•    Arachne (University of Cologne)
•    SPQR (King's College, London)
•    Digital Memory Engineering (Austrian Institute of Technology)
 March 15, 2011  Posted by at 2:53 pm Misc. Comments Off on Projects Info
Mar 152011

ReadWriteWeb reports that Foursquare are aiming to create a ‘Rosetta Stone’ for location:

The Rosetta Stone

© Hans Hillewaert / CC-BY-SA-3.0

"As location-based services continue to spring up, it's becoming increasingly important that these companies have access to correction location data. However, there's no one place where developers can go to access or verify this data, and there's no single database for location-based information.
But Foursquare has just announced an effort to move things in that direction:
a "venue harmonization map"  that it says it hopes can serve as a Rosetta Stone,
of sorts, for  location data.
Part of Foursquare's new initiative involves opening its Venues API and removing
some of the restrictions on access to it. The API will be  available at higher
rate limits, but more importantly, now developers  will be able to search
Foursquare venues and find associated data - such  as tips, photos, and trending
check-in information - without requiring  their end-users to authenticate via
 March 15, 2011  Posted by at 11:14 am Misc. Comments Off on Rosetta Stone for geo?
Mar 092011

Please note that today we will be in the process of giving the GECO blog a new look and feel so you may notice some disruption and tweaks throughout the day. When we have completed these we will update this post and would welcome feedback on the new look!


 March 9, 2011  Posted by at 10:39 am Misc. Comments Off on Blog Makeover
Mar 082011

I’ve wanted for a while to put up a list of things that might be of interest to others and have contemplated trying to do something clever with the proto mind-map (see earlier posts)… but I’m just not that clever. So, I’ve resorted to the tried and tested unordered list.

For your general delight have a poke about with:

The Big Data debate at Strata 2011 – Strata was an event dedicated to celebrating and advertising the latest tech trend: big data.

EpiCollect which “provides a web application for the generation of forms and freely hosted project websites (using Google’s AppEngine) for many kinds of mobile data collection projects.”

A nice infographic summarising the state of the Cloud.


 March 8, 2011  Posted by at 4:00 pm Misc. Comments Off on Muster point for interesting stuff
Mar 022011

Posts have been few of late as we move towards a revamp of this esteemed epistle.

Expect a more glitzy, eye-candyish blog in the not too distant future.

For now this caught our eye as an interesting geospatial app in the arts and humanities…

 March 2, 2011  Posted by at 4:02 pm Misc. Comments Off on All Quite on the Western front..
Feb 012011

I can now disclose the successful 15/10 projects which will form the focus for GECO. In alphabetical order they are:

  1. Bristol University is hosting the ‘Nature Locator’ project, tagged as #NatureLocator
  2. Edinburgh University is hosting the ‘Spatio-Temporal Energy Efficiency Visualisations’ project, tagged as #e3viz
  3. Edinburgh University is hosting the ‘Interoperable Geographic Information for Biosphere Study’ project, tagged as #iGIBS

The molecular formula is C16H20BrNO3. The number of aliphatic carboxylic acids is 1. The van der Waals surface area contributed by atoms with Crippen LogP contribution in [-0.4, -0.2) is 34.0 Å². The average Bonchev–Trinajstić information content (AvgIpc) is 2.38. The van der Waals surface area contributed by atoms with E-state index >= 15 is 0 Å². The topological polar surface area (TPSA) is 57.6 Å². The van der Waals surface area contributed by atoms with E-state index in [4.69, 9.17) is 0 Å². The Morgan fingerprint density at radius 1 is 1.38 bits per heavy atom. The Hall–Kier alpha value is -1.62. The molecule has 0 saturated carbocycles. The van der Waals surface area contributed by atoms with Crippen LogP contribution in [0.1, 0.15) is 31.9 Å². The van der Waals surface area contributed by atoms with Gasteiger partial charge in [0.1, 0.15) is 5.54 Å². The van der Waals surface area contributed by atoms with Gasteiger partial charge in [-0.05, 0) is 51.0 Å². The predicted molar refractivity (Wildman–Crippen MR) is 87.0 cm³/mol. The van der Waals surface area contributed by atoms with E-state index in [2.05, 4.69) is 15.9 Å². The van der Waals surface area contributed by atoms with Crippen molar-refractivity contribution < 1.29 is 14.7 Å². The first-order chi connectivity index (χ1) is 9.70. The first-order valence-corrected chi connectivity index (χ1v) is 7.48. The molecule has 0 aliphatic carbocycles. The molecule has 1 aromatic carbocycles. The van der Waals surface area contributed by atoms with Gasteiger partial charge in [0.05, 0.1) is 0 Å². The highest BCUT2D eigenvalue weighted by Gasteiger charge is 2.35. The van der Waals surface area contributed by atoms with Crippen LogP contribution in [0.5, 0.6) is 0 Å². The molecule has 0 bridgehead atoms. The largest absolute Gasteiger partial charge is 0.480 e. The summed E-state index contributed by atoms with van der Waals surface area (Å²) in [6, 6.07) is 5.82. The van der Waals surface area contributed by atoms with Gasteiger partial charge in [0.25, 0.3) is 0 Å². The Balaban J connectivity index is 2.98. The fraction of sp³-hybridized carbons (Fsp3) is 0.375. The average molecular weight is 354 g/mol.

4. Essex University is hosting the ‘Unlocking the Geospatial potential of survey data at the UK Data Archive’, tagged as #?
  5. The Institute of Education, University of London is hosting the ‘Geo tools for Teachers’ project, tagged as #?
  6. Leeds University is hosting the ‘Exploiting geo-spatial datasets to enhance crime analysis and related research methods’ project, tagged as #geoCrimeData
  7. Leicester University is hosting the ‘Improving and Enhancing a Vital Spatial Research Asset’ project, tagged #?
  8. Nottingham University is hosting the ‘e-Learning Framework for Using Geospatial Open Data, Open Source and Open Standards’ project, tagged as #?
  9. The Open University is hosting the ‘Document and Integrate Ancient Linked Open Geodata’ project, tagged as #PELAGIOS: Enable Linked Ancient Geodata In Open Systems?
  10. The School of Advanced Study, University of London is hosting the ‘xEvents / PhilEvents’ project, tagged as #xevents
  11. The University College London is hosting the ‘Geospatial Engine for Mass Mapping Applications’ project, tagged as #gemma
  12. The University College London is hosting the ‘Bridging the Gap between the GeoWeb and GIS’ project, tagged #?

More on these soon but a good launching point (in fact the counterpart to this blog is) the jiscGEO blog maintained by the 15/10 Programme Manager.

 February 1, 2011  Posted by at 3:21 pm Misc. Tagged with: , ,  1 Response »
Jan 242011
the journey of a 1000 steps

its gotta start somewhere

Its almost time to start thinking of GECO as a process that’s underway rather than a prospective project that will happen in the future. Until the full list of 15/10 funded projects are in the public domain Ill keep things fairly general but hopefully shortly Ill be able to start integrating and commenting on the funded proposals. After all, these are at the core of GECO and will form the most visible corpus of work to showcase how relevant geospatial technologies are. Indeed something that was in today’s news and is geospatial in nature would seem to further underpin the view that geospatial technologies are moving into a new era of ubiquity, pervasiveness and (one hopes!) utility..

Ive also started the beginnings of a mind-map as I alluded to in an earlier post.

 January 24, 2011  Posted by at 2:22 pm Misc. Comments Off on Starting the thinking..